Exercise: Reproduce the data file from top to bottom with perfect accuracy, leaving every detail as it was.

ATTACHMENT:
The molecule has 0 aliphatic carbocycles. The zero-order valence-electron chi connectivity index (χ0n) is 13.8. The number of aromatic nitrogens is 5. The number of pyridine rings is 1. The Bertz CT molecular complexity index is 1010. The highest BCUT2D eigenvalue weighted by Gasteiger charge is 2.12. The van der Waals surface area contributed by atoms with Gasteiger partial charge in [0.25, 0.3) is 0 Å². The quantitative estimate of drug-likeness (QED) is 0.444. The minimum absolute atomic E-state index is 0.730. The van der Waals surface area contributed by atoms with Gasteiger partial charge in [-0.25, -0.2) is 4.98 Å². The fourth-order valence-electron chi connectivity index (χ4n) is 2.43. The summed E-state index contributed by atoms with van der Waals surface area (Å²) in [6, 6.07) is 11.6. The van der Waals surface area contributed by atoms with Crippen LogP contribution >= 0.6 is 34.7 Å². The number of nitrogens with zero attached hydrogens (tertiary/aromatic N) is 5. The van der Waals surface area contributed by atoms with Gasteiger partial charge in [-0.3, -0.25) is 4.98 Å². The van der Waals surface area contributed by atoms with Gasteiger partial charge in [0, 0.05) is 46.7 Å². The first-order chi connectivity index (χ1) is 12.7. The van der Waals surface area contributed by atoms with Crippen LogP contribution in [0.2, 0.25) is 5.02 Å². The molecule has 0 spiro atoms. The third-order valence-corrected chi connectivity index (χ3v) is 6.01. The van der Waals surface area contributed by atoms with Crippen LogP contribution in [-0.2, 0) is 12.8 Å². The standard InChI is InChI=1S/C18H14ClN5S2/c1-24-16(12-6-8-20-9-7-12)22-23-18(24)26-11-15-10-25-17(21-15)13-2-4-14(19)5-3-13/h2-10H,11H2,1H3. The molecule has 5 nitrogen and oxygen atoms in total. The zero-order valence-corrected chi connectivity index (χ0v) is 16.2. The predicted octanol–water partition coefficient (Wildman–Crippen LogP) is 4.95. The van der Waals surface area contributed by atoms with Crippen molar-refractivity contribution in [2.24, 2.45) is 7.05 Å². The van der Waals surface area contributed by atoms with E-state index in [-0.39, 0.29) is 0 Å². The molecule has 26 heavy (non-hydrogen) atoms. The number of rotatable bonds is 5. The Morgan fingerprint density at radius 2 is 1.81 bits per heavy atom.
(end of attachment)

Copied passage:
The molecule has 0 aliphatic carbocycles. The zero-order valence-electron chi connectivity index (χ0n) is 13.8. The number of aromatic nitrogens is 5. The number of pyridine rings is 1. The Bertz CT molecular complexity index is 1010. The highest BCUT2D eigenvalue weighted by Gasteiger charge is 2.12. The van der Waals surface area contributed by atoms with Gasteiger partial charge in [0.25, 0.3) is 0 Å². The quantitative estimate of drug-likeness (QED) is 0.444. The minimum absolute atomic E-state index is 0.730. The van der Waals surface area contributed by atoms with Gasteiger partial charge in [-0.25, -0.2) is 4.98 Å². The fourth-order valence-electron chi connectivity index (χ4n) is 2.43. The summed E-state index contributed by atoms with van der Waals surface area (Å²) in [6, 6.07) is 11.6. The van der Waals surface area contributed by atoms with Crippen LogP contribution >= 0.6 is 34.7 Å². The number of nitrogens with zero attached hydrogens (tertiary/aromatic N) is 5. The van der Waals surface area contributed by atoms with Gasteiger partial charge in [-0.3, -0.25) is 4.98 Å². The van der Waals surface area contributed by atoms with Gasteiger partial charge in [0, 0.05) is 46.7 Å². The first-order chi connectivity index (χ1) is 12.7. The van der Waals surface area contributed by atoms with Crippen LogP contribution in [0.2, 0.25) is 5.02 Å². The molecule has 0 spiro atoms. The third-order valence-corrected chi connectivity index (χ3v) is 6.01. The van der Waals surface area contributed by atoms with Crippen LogP contribution in [-0.2, 0) is 12.8 Å². The standard InChI is InChI=1S/C18H14ClN5S2/c1-24-16(12-6-8-20-9-7-12)22-23-18(24)26-11-15-10-25-17(21-15)13-2-4-14(19)5-3-13/h2-10H,11H2,1H3. The molecule has 5 nitrogen and oxygen atoms in total. The zero-order valence-corrected chi connectivity index (χ0v) is 16.2. The predicted octanol–water partition coefficient (Wildman–Crippen LogP) is 4.95. The van der Waals surface area contributed by atoms with Crippen molar-refractivity contribution in [2.24, 2.45) is 7.05 Å². The van der Waals surface area contributed by atoms with E-state index in [-0.39, 0.29) is 0 Å². The molecule has 26 heavy (non-hydrogen) atoms. The number of rotatable bonds is 5. The Morgan fingerprint density at radius 2 is 1.81 bits per heavy atom.